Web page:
To learn more, visit:
- Autism Help: Intervention with the son-rise program
- Pecan valley Centers: Interview with the creator of the son-rise program
Dolphin Assisted Therapy
Animals have been used as a therapy option for quite some time. Like service dogs, dolphins have also been recruited in autism therapy. Operation Autism Online gives some pros and cons of using dolphins as an autism therapy. They state that those affected with autism love the sensation of water, and this provides a new sensory experience of how the water and dolphin move about them. Also, animals are known to be a step towards socializing treatment for those suffering from social disorders.
However, this is a controversial therapy as there is no scientific evidence to prove that dolphins treat or cure autism. It is best used as a supplement to traditional long-term treatment options.
For more information, go to:
- Minnesota State University: Dolphin assisted therapy: Claim vs. evidence
- Whales and Dolphins Conservation: Case against dolphin assisted therapy
A personal report at the Infant and Toddler Connection of Virgina describes biomedical therapy as based on the belief that autism is treatable through a well-constructed diet, such as gluten-free or casein-free, and craniosacral therapy. The goal is to restore the body and brain back to health so an individual’s level of functioning can improve.
Some diets include gluten-free and casein-free diets (GFCF). Most big-name stores have specially labeled food for this diet. Other diets include the specific carbohydrate diet, low oxalate diet, the body ecology diet, and Feingold diet.
Another biomedical therapy that can be used is hyperbaric oxygen to treat inflammation in the brain. Children and a parent are placed in a tank where the child breaths 100 percent pure oxygen at greater than atmospheric pressure.
For more information, visit:
- Seattle Children’s Hospital: Choosing a biomedical therapy and autism
- Focus for Health: Biomedical treatment of autism
Secretin Hormone Therapy
Hormone therapy is also a treatment option for those living with autism. According to the The Henry Spink Foundation, secretin is a hormone that is naturally present in the body. While this treatment was used to diagnose digestive issues, only recently has it been used as a therapy for autism. Secretin is usually given intravenously, but it can also be received through the skin. Some parents of children with autism claim it improves eye contact, awareness, sociability, speech and sleep patterns, attention span, and increased capacity to learn. This therapy is also listed as controversial due to the lack of evidence that it works.
To learn more, visit:
- Science and Medicine: Secretin and autism: A clue but not a cure
- University of Virginia: Autism and secretin
Vitamins have also been touted as a valid treatment for autism. Certain vitamins are used in controlled dosages to treat autism in children. Vitamin therapy has been a choice to treat autism instead of conventional drugs because they tend to be safer and have proven to just as effective in some cases. A study posted on Bridges 4 Kids showed success in ingesting B6 and magnesium to treat autism. The study, conducted on 200 autistic children in the US and Canada, showed that B6 and magnesium improved certain factors of autism.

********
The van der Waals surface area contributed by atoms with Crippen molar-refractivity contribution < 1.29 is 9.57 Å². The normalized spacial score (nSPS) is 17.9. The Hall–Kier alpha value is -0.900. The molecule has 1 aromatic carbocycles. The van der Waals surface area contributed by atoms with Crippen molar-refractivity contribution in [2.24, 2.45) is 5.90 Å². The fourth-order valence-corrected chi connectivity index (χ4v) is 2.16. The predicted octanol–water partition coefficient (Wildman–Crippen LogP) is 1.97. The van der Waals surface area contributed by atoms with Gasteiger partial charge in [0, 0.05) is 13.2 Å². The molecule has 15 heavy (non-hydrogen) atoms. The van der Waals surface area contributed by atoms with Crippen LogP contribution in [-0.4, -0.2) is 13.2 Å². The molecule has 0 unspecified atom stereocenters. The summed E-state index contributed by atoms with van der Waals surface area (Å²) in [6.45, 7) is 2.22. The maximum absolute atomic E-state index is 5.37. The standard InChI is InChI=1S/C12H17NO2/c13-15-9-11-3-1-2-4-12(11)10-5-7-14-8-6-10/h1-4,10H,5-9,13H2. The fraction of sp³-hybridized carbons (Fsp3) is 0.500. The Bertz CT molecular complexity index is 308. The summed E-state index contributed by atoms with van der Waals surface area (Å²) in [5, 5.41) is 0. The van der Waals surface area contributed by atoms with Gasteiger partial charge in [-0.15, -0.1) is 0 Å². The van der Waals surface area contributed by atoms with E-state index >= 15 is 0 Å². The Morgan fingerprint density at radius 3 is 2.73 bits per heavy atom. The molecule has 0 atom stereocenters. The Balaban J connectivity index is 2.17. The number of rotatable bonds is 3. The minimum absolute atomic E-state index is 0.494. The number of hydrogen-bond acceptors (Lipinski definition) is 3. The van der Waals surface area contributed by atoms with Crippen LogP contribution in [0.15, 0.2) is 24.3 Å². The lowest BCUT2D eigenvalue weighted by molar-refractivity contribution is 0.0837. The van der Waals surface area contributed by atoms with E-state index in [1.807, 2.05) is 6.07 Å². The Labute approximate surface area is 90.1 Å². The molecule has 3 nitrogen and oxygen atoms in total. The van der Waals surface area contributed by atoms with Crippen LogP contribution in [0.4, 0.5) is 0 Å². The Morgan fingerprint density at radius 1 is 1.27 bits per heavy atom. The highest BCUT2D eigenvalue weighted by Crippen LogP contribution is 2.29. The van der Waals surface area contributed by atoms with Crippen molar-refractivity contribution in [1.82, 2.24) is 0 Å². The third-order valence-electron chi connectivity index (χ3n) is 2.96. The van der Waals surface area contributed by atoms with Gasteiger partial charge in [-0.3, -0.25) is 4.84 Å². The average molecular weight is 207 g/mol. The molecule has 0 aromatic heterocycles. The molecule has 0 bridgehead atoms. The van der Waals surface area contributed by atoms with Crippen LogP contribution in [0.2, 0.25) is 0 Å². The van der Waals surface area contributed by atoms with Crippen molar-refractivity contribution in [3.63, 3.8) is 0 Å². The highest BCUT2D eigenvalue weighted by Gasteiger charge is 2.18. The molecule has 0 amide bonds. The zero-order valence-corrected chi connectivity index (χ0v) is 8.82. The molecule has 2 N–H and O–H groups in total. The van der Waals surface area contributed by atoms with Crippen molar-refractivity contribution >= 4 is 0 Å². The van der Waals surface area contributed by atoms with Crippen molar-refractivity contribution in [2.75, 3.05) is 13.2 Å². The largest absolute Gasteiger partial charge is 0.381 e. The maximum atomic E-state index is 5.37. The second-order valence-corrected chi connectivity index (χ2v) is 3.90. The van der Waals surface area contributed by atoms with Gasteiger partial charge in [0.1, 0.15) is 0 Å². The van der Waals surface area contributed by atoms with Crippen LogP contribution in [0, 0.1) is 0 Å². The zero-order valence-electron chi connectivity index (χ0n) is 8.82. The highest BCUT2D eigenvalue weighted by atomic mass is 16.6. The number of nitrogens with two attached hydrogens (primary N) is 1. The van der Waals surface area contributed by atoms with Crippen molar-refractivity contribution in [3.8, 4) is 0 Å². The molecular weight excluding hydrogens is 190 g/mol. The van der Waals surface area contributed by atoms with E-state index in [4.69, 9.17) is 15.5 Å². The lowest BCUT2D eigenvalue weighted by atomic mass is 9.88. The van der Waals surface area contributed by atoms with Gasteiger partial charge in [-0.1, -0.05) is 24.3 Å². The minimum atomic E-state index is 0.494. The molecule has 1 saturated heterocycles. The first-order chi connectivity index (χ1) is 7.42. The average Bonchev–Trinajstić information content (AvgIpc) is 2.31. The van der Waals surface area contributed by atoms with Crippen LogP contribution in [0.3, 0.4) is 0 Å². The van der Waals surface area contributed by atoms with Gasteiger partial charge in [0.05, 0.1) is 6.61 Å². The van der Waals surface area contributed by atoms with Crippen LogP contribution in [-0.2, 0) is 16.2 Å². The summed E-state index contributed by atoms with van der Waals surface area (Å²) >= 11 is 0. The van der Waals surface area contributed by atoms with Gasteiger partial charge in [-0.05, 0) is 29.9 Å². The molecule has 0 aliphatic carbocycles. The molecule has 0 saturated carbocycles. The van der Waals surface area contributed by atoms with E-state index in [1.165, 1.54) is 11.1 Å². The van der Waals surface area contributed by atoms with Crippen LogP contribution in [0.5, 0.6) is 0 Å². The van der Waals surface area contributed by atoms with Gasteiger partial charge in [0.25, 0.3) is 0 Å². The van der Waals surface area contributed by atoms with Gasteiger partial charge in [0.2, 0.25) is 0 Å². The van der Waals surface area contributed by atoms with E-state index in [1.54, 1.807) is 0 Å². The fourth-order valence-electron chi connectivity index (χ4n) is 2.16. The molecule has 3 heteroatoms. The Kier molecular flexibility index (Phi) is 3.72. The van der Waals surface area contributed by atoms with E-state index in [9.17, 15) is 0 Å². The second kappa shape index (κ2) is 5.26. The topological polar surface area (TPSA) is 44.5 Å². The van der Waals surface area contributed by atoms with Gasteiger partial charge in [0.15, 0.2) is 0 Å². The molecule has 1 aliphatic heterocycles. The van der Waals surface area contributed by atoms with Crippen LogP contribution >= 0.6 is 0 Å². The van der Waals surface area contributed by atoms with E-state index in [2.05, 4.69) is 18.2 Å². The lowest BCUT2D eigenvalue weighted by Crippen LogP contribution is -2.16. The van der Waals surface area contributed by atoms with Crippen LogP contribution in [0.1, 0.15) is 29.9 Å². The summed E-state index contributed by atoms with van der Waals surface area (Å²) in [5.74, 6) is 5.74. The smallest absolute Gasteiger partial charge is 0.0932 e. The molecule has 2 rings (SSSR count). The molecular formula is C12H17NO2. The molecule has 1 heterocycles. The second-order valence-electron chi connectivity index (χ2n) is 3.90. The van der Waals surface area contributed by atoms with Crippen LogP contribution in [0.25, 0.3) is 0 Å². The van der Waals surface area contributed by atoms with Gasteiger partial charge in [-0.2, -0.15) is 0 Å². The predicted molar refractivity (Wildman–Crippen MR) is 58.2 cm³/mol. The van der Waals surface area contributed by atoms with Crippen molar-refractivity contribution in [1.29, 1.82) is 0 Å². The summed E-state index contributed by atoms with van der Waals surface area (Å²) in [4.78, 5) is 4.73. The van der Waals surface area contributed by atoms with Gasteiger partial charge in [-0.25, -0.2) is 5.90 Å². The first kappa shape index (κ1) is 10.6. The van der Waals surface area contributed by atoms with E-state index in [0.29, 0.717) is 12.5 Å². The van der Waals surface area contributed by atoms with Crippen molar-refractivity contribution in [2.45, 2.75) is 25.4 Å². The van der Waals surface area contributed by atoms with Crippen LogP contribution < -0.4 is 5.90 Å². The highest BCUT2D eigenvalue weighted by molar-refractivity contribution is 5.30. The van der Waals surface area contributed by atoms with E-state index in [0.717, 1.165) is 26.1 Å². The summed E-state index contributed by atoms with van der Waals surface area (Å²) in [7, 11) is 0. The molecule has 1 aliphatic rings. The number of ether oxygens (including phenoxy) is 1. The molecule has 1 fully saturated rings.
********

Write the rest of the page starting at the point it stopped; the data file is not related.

To learn more, visit Academia: Vitamin D status in autism spectrum disorders.
Many believe that autism and nutrition are closely linked. Not only does proper nutrition provide for a healthy body overall, but it has also been suggested that certain nutritional diets can be used to treat autism. Food For The Brain demonstrates the various ways a good nutritional diet can be helpful in regards to autism. The nutritional therapy can aid with improved digestion, balancing blood sugar, increasing omega 3 fats, increasing vitamins and minerals, and avoiding food allergies.
If you are interested in learning more about how nutritional therapy can help with autism, please refer to Eat Right.
Autism can prevent an individual from properly studying and learning. Individual Educational Programs are meant for those with developmental delays, such as autism. Kids Health says that an IEP can greatly improve an individual’s learning capacity by being tailored specifically to their needs and levels. Most Individual Educational Programs are done in a standard school environment, whether in a classroom or a special classroom with a group of children with similar needs.
For more information, go to:
- Great Schools: IEP for autism
- University Center for Excellence in Developmental Disabilities: IEP considerations for students with autism
For more information on autism and the therapies used to treat symptoms, please check out the links below.
Autism Therapies has a great page on treatments for autism.
The CDC also offers information: Autism treatments.
Medline Plus discusses autism more in depth: Autism spectrum disorder.